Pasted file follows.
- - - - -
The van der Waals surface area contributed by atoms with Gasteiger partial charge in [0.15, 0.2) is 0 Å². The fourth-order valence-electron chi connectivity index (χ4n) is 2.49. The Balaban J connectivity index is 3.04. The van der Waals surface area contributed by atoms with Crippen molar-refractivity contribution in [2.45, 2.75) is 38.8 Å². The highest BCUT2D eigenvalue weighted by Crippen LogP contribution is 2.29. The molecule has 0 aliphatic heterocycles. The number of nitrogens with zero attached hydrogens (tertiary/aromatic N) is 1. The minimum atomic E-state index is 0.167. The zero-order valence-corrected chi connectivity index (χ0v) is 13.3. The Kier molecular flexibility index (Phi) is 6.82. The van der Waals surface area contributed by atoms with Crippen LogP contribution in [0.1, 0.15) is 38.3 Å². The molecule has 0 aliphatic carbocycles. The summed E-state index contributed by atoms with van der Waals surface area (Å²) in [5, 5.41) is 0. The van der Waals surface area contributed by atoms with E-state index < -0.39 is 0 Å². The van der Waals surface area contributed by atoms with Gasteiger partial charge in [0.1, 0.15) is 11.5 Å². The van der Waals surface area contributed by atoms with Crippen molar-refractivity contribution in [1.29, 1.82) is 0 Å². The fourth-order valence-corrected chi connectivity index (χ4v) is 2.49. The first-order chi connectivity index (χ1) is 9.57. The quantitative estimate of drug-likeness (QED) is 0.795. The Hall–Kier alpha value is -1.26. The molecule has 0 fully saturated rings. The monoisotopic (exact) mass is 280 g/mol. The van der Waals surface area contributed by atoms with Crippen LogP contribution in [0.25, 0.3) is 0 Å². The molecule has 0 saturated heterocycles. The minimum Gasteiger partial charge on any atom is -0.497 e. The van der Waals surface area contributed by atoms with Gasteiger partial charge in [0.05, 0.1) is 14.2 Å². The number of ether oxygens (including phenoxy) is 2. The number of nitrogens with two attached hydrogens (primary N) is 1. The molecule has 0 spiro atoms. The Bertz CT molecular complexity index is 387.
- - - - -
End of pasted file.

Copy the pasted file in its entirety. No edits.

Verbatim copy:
The van der Waals surface area contributed by atoms with Gasteiger partial charge in [0.15, 0.2) is 0 Å². The fourth-order valence-electron chi connectivity index (χ4n) is 2.49. The Balaban J connectivity index is 3.04. The van der Waals surface area contributed by atoms with Crippen molar-refractivity contribution in [2.45, 2.75) is 38.8 Å². The highest BCUT2D eigenvalue weighted by Crippen LogP contribution is 2.29. The molecule has 0 aliphatic heterocycles. The number of nitrogens with zero attached hydrogens (tertiary/aromatic N) is 1. The minimum atomic E-state index is 0.167. The zero-order valence-corrected chi connectivity index (χ0v) is 13.3. The Kier molecular flexibility index (Phi) is 6.82. The van der Waals surface area contributed by atoms with Crippen LogP contribution in [0.1, 0.15) is 38.3 Å². The molecule has 0 aliphatic carbocycles. The summed E-state index contributed by atoms with van der Waals surface area (Å²) in [5, 5.41) is 0. The van der Waals surface area contributed by atoms with E-state index < -0.39 is 0 Å². The van der Waals surface area contributed by atoms with Gasteiger partial charge in [0.1, 0.15) is 11.5 Å². The van der Waals surface area contributed by atoms with Crippen molar-refractivity contribution in [1.29, 1.82) is 0 Å². The fourth-order valence-corrected chi connectivity index (χ4v) is 2.49. The first-order chi connectivity index (χ1) is 9.57. The quantitative estimate of drug-likeness (QED) is 0.795. The Hall–Kier alpha value is -1.26. The molecule has 0 fully saturated rings. The monoisotopic (exact) mass is 280 g/mol. The van der Waals surface area contributed by atoms with Crippen LogP contribution in [0.25, 0.3) is 0 Å². The molecule has 0 saturated heterocycles. The minimum Gasteiger partial charge on any atom is -0.497 e. The van der Waals surface area contributed by atoms with Gasteiger partial charge in [0.05, 0.1) is 14.2 Å². The number of ether oxygens (including phenoxy) is 2. The number of nitrogens with two attached hydrogens (primary N) is 1. The molecule has 0 spiro atoms. The Bertz CT molecular complexity index is 387.